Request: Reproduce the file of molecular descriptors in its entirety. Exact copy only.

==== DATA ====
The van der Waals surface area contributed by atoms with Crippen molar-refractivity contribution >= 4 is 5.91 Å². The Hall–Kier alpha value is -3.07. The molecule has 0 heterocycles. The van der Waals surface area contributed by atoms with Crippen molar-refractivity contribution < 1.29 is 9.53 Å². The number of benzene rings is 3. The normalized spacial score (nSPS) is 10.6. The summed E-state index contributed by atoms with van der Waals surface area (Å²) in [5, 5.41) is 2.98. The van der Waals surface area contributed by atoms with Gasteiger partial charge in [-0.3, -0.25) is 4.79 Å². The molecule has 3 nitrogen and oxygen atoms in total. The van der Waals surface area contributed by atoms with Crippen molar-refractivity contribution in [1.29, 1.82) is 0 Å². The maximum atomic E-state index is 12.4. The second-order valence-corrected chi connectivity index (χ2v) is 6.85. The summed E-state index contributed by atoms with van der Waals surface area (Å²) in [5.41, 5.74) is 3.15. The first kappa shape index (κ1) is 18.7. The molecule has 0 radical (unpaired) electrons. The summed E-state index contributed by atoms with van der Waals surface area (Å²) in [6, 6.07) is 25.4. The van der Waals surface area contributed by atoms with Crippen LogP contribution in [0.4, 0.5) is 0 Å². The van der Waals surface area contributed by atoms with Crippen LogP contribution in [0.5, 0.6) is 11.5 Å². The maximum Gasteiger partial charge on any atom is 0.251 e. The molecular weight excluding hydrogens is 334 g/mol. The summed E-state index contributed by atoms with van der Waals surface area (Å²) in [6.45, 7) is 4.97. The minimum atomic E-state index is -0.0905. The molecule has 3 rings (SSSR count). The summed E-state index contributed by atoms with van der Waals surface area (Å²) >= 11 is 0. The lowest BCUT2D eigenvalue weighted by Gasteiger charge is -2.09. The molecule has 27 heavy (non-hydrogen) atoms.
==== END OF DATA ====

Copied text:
The van der Waals surface area contributed by atoms with Crippen molar-refractivity contribution >= 4 is 5.91 Å². The Hall–Kier alpha value is -3.07. The molecule has 0 heterocycles. The van der Waals surface area contributed by atoms with Crippen molar-refractivity contribution < 1.29 is 9.53 Å². The number of benzene rings is 3. The normalized spacial score (nSPS) is 10.6. The summed E-state index contributed by atoms with van der Waals surface area (Å²) in [5, 5.41) is 2.98. The van der Waals surface area contributed by atoms with Gasteiger partial charge in [-0.3, -0.25) is 4.79 Å². The molecule has 3 nitrogen and oxygen atoms in total. The van der Waals surface area contributed by atoms with Crippen molar-refractivity contribution in [1.29, 1.82) is 0 Å². The maximum atomic E-state index is 12.4. The second-order valence-corrected chi connectivity index (χ2v) is 6.85. The summed E-state index contributed by atoms with van der Waals surface area (Å²) in [5.41, 5.74) is 3.15. The first kappa shape index (κ1) is 18.7. The molecule has 0 radical (unpaired) electrons. The summed E-state index contributed by atoms with van der Waals surface area (Å²) in [6, 6.07) is 25.4. The van der Waals surface area contributed by atoms with Crippen LogP contribution in [0.4, 0.5) is 0 Å². The van der Waals surface area contributed by atoms with Crippen LogP contribution in [0.5, 0.6) is 11.5 Å². The maximum Gasteiger partial charge on any atom is 0.251 e. The molecular weight excluding hydrogens is 334 g/mol. The summed E-state index contributed by atoms with van der Waals surface area (Å²) in [6.45, 7) is 4.97. The minimum atomic E-state index is -0.0905. The molecule has 3 rings (SSSR count). The summed E-state index contributed by atoms with van der Waals surface area (Å²) >= 11 is 0. The lowest BCUT2D eigenvalue weighted by Gasteiger charge is -2.09. The molecule has 27 heavy (non-hydrogen) atoms.